Roxadustat received its first global approval in China on 17 December 2018,[4] for the treatment of anemia caused by CKD in patients who are dialysis-dependent.[5] It was approved in Japan in 2019, for the treatment of anemia caused by CKD in patients on dialysis, and in 2020 for patients not on dialysis.[6] Roxadustat was approved for medical use in the European Union in August 2021.[1][7]

Medical uses[edit]

Roxadustat is indicated for treatment of adults with symptomatic anemia associated with chronic kidney disease (CKD).[1]

Adverse effects[edit]

Roxadustat is reported to increase VEGF, a signal protein that can activate tumor growth[8] and also is considered to cause pulmonary hypertension.[9] In phase 3 trial conducted at 29 sites in China, roxadustat treatment was found to cause hyperkalemia, i.e., increase in serum potassium, and metabolic acidosis in patients.[10]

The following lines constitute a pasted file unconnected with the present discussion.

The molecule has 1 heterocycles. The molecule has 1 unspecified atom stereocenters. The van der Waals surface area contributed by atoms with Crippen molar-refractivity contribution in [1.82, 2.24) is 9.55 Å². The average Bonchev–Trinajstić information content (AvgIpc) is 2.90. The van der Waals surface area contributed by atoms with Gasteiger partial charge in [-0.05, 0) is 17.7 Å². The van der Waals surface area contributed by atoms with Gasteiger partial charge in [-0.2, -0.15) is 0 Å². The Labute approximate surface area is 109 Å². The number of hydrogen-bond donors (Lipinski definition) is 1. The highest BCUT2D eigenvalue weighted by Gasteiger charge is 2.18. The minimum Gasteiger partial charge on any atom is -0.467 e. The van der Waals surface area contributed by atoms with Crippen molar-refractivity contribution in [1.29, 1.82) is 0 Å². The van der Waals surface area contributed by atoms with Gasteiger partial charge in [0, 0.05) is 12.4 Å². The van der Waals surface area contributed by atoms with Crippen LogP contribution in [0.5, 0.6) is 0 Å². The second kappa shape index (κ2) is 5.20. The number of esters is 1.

Society and culture[edit]

Due to roxadustat's potential applications in athletic doping, such as raising haemoglobin levels and stimulating the production of red blood cells,[11] it has been incorporated into screens for performance-enhancing drugs, as it has already been detected being used illicitly by athletes.[12][13][14] In October 2022, it was announced that Romanian former world No. 1 tennis player Simona Halep had tested positive for roxadustat at the 2022 US Open.[15] In September 2023, she was banned from the game for four years by the International Tennis Integrity Agency (ITIA) for two anti-doping violations: taking roxadustat, and anomalies in her athlete biological passport.[11]